Summary of Selected Laws and Ordinances

Occidental does not shield its students from the law or from the consequences of their own behavior. Violations of California law occur at the risk of the individuals and are not the responsibility of the College. The College does not, cannot, and should not serve as a haven from law enforcement agencies.

  • Furnishing Alcohol to a Person Under 21 or an Intoxicated Person: Selling or furnishing alcohol to a person under 21 or to an obviously intoxicated person is a misdemeanor (California Business and Professions Code section 25658).
  • Minor in Possession (MIP): Any person under the age of 21 years who has any alcoholic beverage in their possession on any street or highway or in any public place or in any place open to the public is guilty of a misdemeanor and shall be punished by a fine of $250 or the person shall be required to perform not less than 24 hours or more than 32 hours of community service hours (California Business and Professions Code section 25662 (a)).
  • Open Container Age 21: Possession of an open container of alcohol on public streets, sidewalks, highways, parking lots or alleys can result in a $108 fine (California Business And Professions Code section 25620 (a)).
  • Drunk in Public (DIP): Public intoxication is considered disorderly conduct, which is a misdemeanor offense and can result in jail time and a fine (California Penal Code section 647(f))
  • Possession of Marijuana: Possession of less than 25.8 grams of marijuana is subject to a misdemeanor and shall be fined not more than $100 (Health and Safety Code Section 11357 (b)); Possession of more than 25.8 grams shall be punished by imprisonment in county jail and/or a fine of not more than $500, or imprisonment in State prison for possession of concentrated cannabis (Health and Safety Code Section 11357 (a)).
  • Driving Under the Influence (DUI) While Under Age 21: Drivers under 21 with a BAC of .01 or higher can have their vehicles towed and driver's license suspended, and be sentenced to not less than 96 hours in jail nor more than six months, and completion of an alcohol program and three years probation (California Vehicle Code sections 23136 and 23140).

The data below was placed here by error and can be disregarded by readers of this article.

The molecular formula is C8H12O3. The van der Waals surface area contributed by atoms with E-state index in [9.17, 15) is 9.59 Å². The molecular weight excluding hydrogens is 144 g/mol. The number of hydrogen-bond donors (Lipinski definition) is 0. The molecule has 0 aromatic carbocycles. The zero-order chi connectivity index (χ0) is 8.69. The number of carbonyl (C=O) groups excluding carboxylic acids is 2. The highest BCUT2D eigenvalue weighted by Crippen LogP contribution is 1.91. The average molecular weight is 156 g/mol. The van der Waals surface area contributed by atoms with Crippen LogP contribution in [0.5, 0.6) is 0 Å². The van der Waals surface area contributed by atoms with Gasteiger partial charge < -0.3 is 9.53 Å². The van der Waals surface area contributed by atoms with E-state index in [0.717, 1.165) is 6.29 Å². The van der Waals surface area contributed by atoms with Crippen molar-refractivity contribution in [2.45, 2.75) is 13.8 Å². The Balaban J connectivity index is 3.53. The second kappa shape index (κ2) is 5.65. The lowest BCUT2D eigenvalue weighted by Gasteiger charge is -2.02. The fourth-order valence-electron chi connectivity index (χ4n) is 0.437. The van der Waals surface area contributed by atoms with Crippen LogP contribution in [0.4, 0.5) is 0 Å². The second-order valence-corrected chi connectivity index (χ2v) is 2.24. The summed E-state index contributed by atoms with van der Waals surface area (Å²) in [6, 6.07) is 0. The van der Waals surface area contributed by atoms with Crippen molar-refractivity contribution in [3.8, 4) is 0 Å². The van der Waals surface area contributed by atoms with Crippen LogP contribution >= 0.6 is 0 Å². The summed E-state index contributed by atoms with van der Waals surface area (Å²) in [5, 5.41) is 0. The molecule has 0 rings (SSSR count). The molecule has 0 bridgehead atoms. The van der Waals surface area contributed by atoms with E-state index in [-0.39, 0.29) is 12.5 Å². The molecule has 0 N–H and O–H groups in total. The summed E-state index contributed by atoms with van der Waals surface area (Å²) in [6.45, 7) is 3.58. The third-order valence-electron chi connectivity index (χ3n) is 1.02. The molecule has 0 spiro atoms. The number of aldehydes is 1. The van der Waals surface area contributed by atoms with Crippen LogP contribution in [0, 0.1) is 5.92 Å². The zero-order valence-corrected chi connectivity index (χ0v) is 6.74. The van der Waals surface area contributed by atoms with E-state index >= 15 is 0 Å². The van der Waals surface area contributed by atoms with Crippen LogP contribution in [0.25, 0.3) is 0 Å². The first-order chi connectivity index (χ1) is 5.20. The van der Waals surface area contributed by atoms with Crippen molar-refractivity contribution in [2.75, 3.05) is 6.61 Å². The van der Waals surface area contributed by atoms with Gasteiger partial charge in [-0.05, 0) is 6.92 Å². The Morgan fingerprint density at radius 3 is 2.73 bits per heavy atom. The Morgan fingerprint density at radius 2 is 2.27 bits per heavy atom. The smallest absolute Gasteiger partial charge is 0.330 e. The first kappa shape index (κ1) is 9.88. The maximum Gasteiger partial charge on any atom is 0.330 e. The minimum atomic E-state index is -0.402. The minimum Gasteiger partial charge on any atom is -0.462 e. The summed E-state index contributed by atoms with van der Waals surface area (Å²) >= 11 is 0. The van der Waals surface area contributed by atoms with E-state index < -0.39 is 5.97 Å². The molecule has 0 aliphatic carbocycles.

• Driving Under the Influence (DUI): Driving under the influence with a blood alcohol content (BAC) level of .08 or higher or driving under the influence of a drug or combination of both is a misdemeanor with possible fines of upwards of $7,000, county prison sentence, and driver's license suspension (California Vehicle Code sections 23152 (a) & (b)).

IV. Community Relations Guidelines

Occidental College values its long-standing relations with the residents of Eagle Rock and the surrounding neighborhoods. The College and its students have been an integral part of the Eagle Rock community since 1912. It is the responsibility of all members of the College to preserve and promote this important tradition for current and future students. Guidelines for off-campus conduct have been established in order to uphold standards of behavior that should be demonstrated by Occidental students when off campus.

The following guidelines are consistent with the educational role of the College the rights and needs of all residents, city ordinances, standards of common courtesy, and are directed toward encouraging and maintaining positive neighbor relationships.

The Community Relations Guidelines addresses the following areas:

  1. Upkeep and Beautification
  2. Traffic Safety and Parking
  3. Neighborhood Relations
  4. Planning Parties or Social Events
  5. Responsibilities of Dual Membership
  6. Relevant Municipal Codes

A. Upkeep and Beautification

Students, student organizations, and affiliated groups are expected to maintain a safe and clean environment for the health and well-being of themselves, their members, guests, and neighbors. Specifically, students should:

  1. Maintain their residences and property in accordance with all fire, health, zoning and building and safety codes.
  2. Maintain lawn and landscaping on a regular basis in accordance with lease or occupancy agreement.
  3. Dispose of litter, trash and garbage on a regular basis and in an appropriate manner.

B. Traffic Safety and Parking

Students, student organizations, and affiliated groups should:

  1. Comply with the laws and regulations of their municipality and the State of California and require their invited guests and all who are consensually present at their residence or on their property to the same standards of conduct.